The History of Rock’n’Roll Vol 1-5
Big Home Video/Warner
Don’t get put off by the catch-all title and the cheesy intros to each of the films in this five-disc, ten-programme box set. This is not an airy-fairy, lazy and languid stitch job of the kind floating around in the YouTube. The History of Rock’n’Roll is filled with rare and exciting footage, minimal voiceover and plenty of interviews from the people who made rock’n’roll — from Little Richard and Chuck Berry to Joey Ramone and Kurt Cobain they are speaking about the ‘scenes’ and about the music — and producers and journalists and talent scouts who fuelled this beast.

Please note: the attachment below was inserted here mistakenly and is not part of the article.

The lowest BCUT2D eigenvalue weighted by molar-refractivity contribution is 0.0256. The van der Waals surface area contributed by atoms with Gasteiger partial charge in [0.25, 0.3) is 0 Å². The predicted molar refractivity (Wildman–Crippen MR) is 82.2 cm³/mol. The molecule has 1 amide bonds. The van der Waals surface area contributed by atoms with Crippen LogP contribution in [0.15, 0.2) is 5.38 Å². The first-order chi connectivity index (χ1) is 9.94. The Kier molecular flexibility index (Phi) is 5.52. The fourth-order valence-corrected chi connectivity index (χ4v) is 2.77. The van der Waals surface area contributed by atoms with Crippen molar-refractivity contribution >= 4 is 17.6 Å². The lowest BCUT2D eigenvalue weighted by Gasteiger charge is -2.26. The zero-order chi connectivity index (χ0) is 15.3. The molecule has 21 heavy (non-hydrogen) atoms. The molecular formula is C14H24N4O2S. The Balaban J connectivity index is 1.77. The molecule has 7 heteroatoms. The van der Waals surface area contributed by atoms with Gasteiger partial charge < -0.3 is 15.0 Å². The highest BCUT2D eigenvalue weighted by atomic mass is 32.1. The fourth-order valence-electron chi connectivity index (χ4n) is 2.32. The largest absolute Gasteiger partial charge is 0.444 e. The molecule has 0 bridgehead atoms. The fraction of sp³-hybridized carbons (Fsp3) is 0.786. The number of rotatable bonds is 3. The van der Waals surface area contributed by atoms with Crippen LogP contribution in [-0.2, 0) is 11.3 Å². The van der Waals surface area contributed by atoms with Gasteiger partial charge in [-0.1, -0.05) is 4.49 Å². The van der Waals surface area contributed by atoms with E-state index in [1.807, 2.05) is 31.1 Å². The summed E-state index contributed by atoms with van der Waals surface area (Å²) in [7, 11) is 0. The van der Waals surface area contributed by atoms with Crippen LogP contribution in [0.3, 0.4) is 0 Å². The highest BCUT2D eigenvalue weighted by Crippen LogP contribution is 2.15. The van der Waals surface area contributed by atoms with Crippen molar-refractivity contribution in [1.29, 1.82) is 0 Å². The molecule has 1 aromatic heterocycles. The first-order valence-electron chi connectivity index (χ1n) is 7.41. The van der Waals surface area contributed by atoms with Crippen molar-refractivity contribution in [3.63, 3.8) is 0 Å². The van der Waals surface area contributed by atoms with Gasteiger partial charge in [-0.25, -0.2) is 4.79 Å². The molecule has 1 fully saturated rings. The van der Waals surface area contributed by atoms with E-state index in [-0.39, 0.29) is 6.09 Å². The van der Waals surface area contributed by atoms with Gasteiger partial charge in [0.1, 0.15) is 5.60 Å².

The saga is broken up into digestible parts, not in the finger food form of late night VH1 documentaries, but in the manner of chapters in one big book, one story leading up to and echoing in another. Apart from the obvious giants — Elvis, the Beatles, the Rolling Stones, Bob Dylan, Jimi Hendrix and the gang — we get closer to the backroom and understand how the Beach Boys have something in common with the Ramones, and how U2 learnt much from Patti Smith and why punk started not with the Sex Pistols but with Detroit band MC5. And don’t miss out a very early 70s interview with Iggy Pop where on being asked how he may have influenced other bands, he replies (with David Bowie looking on) with utter seriously: “I hated everything about the American Dream. We killed the 60s.” This Time-Life production is a must-have for music lovers who want to go beyond the blather gospel of MTV.